Russian Scientists Uncover 44000 Year Old Wolf Carcass in Permafrost

Russian scientists are currently performing an autopsy on a wolf that has been preserved in permafrost for approximately 44,000 years. This extraordinary find is the first of its kind and offers a unique glimpse into the Pleistocene era. The wolf’s carcass was discovered by residents in the far northeastern region of Yakutia’s Abyysky district in 2021, but it is only now being properly examined by scientists.

Albert Protopopov, head of the department for the study of mammoth fauna at the Yakutia Academy of Sciences, stated, “This is the world’s first discovery of a late Pleistocene predator. Its age is about 44,000 years, and there have never been such finds before.” Yakutia, a vast region covered in swamps and forests, is about 95 percent permafrost and experiences extreme winter temperatures as low as minus 64 degrees Celsius (-83.2 degrees Fahrenheit).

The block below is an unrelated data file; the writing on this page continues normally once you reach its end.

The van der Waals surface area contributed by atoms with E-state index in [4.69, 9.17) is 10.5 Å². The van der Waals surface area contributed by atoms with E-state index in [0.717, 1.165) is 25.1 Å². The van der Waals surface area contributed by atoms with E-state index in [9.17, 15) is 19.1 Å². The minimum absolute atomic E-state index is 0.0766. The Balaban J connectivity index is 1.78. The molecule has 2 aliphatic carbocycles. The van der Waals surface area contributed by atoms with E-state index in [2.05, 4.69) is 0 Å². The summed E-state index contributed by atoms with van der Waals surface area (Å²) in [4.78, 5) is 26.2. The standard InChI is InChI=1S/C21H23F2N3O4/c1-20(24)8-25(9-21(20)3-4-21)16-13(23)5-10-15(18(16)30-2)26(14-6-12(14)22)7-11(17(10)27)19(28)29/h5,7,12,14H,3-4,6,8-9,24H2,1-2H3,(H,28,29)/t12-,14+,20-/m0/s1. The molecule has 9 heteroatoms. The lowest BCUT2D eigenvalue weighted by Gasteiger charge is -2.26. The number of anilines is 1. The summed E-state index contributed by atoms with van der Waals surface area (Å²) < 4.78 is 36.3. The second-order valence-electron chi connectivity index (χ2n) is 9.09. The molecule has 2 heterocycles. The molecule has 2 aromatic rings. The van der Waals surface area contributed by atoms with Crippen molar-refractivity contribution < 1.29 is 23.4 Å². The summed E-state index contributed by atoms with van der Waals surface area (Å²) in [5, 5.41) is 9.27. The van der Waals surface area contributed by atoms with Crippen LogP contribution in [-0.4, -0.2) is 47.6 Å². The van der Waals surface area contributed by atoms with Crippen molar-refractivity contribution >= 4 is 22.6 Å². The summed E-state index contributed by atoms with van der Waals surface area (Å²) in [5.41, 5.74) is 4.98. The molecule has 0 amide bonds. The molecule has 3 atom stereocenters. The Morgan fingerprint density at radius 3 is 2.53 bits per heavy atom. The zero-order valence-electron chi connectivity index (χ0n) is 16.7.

Typically, the carcasses of herbivorous animals are found preserved in permafrost, as they often get stuck in swamps and freeze. However, this discovery marks the first time a large carnivore has been found. Protopopov explained, “It was a very active predator, one of the larger ones. Slightly smaller than cave lions and bears, but a very active, mobile predator, and it was also a scavenger.”

The wolf’s remains are particularly special because they provide rare insights into the Yakutia of 44,000 years ago. Artyom Nedoluzhko, development director of the paleogenetics laboratory at the European University at Saint Petersburg, emphasized the significance of the find. “This discovery offers a rare insight into the Pleistocene era, helping us understand the ecosystem and the predators that roamed Yakutia thousands of years ago.”

As climate change causes permafrost to slowly melt, it is not uncommon to find millennia-old animal carcasses buried deep within. However, this wolf represents a groundbreaking discovery in paleontology, shedding light on the life of ancient predators and the environment they inhabited.